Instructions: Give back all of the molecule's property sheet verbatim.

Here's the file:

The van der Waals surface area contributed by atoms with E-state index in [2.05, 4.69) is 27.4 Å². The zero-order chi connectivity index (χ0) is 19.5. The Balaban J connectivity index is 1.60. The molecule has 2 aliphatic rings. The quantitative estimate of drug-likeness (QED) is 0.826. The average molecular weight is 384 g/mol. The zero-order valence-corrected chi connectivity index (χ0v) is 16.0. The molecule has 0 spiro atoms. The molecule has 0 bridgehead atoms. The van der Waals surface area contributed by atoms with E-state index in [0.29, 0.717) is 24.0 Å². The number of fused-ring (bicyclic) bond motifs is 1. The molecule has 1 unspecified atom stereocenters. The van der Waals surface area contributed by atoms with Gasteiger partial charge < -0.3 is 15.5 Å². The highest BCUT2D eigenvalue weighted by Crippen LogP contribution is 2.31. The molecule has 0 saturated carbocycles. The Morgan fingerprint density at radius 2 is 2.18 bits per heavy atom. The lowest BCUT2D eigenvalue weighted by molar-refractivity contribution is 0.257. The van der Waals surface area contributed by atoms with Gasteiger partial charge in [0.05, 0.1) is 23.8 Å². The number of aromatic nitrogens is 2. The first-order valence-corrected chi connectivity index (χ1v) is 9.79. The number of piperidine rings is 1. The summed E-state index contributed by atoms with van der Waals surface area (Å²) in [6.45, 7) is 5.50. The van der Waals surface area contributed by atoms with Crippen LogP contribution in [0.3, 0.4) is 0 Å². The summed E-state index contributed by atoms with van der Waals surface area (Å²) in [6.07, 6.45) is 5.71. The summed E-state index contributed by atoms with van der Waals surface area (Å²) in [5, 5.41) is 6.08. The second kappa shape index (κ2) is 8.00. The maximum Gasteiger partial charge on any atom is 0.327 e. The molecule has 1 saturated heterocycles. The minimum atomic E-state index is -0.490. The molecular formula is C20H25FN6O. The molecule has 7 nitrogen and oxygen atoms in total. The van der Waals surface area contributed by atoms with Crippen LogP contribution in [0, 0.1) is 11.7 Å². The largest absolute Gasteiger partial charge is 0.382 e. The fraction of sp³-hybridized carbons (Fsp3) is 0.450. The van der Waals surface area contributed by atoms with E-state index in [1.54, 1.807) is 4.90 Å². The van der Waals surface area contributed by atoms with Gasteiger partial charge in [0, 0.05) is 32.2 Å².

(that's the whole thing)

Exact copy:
The van der Waals surface area contributed by atoms with E-state index in [2.05, 4.69) is 27.4 Å². The zero-order chi connectivity index (χ0) is 19.5. The Balaban J connectivity index is 1.60. The molecule has 2 aliphatic rings. The quantitative estimate of drug-likeness (QED) is 0.826. The average molecular weight is 384 g/mol. The zero-order valence-corrected chi connectivity index (χ0v) is 16.0. The molecule has 0 spiro atoms. The molecule has 0 bridgehead atoms. The van der Waals surface area contributed by atoms with E-state index in [0.29, 0.717) is 24.0 Å². The number of fused-ring (bicyclic) bond motifs is 1. The molecule has 1 unspecified atom stereocenters. The van der Waals surface area contributed by atoms with Gasteiger partial charge < -0.3 is 15.5 Å². The highest BCUT2D eigenvalue weighted by Crippen LogP contribution is 2.31. The molecule has 0 saturated carbocycles. The Morgan fingerprint density at radius 2 is 2.18 bits per heavy atom. The lowest BCUT2D eigenvalue weighted by molar-refractivity contribution is 0.257. The van der Waals surface area contributed by atoms with Gasteiger partial charge in [0.05, 0.1) is 23.8 Å². The number of aromatic nitrogens is 2. The first-order valence-corrected chi connectivity index (χ1v) is 9.79. The number of piperidine rings is 1. The summed E-state index contributed by atoms with van der Waals surface area (Å²) in [6.45, 7) is 5.50. The van der Waals surface area contributed by atoms with Crippen LogP contribution in [0.3, 0.4) is 0 Å². The summed E-state index contributed by atoms with van der Waals surface area (Å²) in [6.07, 6.45) is 5.71. The summed E-state index contributed by atoms with van der Waals surface area (Å²) in [5, 5.41) is 6.08. The second kappa shape index (κ2) is 8.00. The maximum Gasteiger partial charge on any atom is 0.327 e. The molecule has 1 saturated heterocycles. The minimum atomic E-state index is -0.490. The molecular formula is C20H25FN6O. The molecule has 7 nitrogen and oxygen atoms in total. The van der Waals surface area contributed by atoms with Crippen LogP contribution in [0, 0.1) is 11.7 Å². The largest absolute Gasteiger partial charge is 0.382 e. The fraction of sp³-hybridized carbons (Fsp3) is 0.450. The van der Waals surface area contributed by atoms with E-state index in [1.54, 1.807) is 4.90 Å². The van der Waals surface area contributed by atoms with Gasteiger partial charge in [0, 0.05) is 32.2 Å².